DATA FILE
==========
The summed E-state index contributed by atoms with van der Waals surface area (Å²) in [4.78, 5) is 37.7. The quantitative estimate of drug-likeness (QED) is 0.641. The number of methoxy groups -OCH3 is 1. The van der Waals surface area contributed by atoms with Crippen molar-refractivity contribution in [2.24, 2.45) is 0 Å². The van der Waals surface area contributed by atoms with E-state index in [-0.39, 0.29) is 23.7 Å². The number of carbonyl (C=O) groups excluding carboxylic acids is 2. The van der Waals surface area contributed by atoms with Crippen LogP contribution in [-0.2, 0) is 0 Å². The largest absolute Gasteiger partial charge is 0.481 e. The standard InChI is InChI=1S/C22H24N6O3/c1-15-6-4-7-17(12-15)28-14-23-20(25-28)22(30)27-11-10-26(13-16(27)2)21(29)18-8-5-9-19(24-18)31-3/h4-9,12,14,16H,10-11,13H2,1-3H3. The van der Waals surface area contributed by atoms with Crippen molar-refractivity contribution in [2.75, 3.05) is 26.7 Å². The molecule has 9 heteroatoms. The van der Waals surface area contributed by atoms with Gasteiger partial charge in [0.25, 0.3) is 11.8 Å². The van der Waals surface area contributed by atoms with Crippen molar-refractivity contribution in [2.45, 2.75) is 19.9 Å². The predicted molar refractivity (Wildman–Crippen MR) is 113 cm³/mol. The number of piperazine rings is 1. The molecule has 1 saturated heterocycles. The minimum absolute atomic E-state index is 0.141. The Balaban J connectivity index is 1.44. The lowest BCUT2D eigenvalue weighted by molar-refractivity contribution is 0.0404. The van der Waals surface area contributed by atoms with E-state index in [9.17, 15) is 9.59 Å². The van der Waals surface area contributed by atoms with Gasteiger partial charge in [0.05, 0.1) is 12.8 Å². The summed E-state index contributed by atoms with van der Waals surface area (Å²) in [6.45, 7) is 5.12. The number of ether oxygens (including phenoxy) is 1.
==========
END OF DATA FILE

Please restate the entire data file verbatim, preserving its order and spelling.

The summed E-state index contributed by atoms with van der Waals surface area (Å²) in [4.78, 5) is 37.7. The quantitative estimate of drug-likeness (QED) is 0.641. The number of methoxy groups -OCH3 is 1. The van der Waals surface area contributed by atoms with Crippen molar-refractivity contribution in [2.24, 2.45) is 0 Å². The van der Waals surface area contributed by atoms with E-state index in [-0.39, 0.29) is 23.7 Å². The number of carbonyl (C=O) groups excluding carboxylic acids is 2. The van der Waals surface area contributed by atoms with Crippen LogP contribution in [-0.2, 0) is 0 Å². The largest absolute Gasteiger partial charge is 0.481 e. The standard InChI is InChI=1S/C22H24N6O3/c1-15-6-4-7-17(12-15)28-14-23-20(25-28)22(30)27-11-10-26(13-16(27)2)21(29)18-8-5-9-19(24-18)31-3/h4-9,12,14,16H,10-11,13H2,1-3H3. The van der Waals surface area contributed by atoms with Crippen molar-refractivity contribution in [2.75, 3.05) is 26.7 Å². The molecule has 9 heteroatoms. The van der Waals surface area contributed by atoms with Gasteiger partial charge in [0.25, 0.3) is 11.8 Å². The van der Waals surface area contributed by atoms with Crippen molar-refractivity contribution in [2.45, 2.75) is 19.9 Å². The predicted molar refractivity (Wildman–Crippen MR) is 113 cm³/mol. The number of piperazine rings is 1. The molecule has 1 saturated heterocycles. The minimum absolute atomic E-state index is 0.141. The Balaban J connectivity index is 1.44. The lowest BCUT2D eigenvalue weighted by molar-refractivity contribution is 0.0404. The van der Waals surface area contributed by atoms with E-state index in [9.17, 15) is 9.59 Å². The van der Waals surface area contributed by atoms with Gasteiger partial charge in [0.05, 0.1) is 12.8 Å². The summed E-state index contributed by atoms with van der Waals surface area (Å²) in [6.45, 7) is 5.12. The number of ether oxygens (including phenoxy) is 1.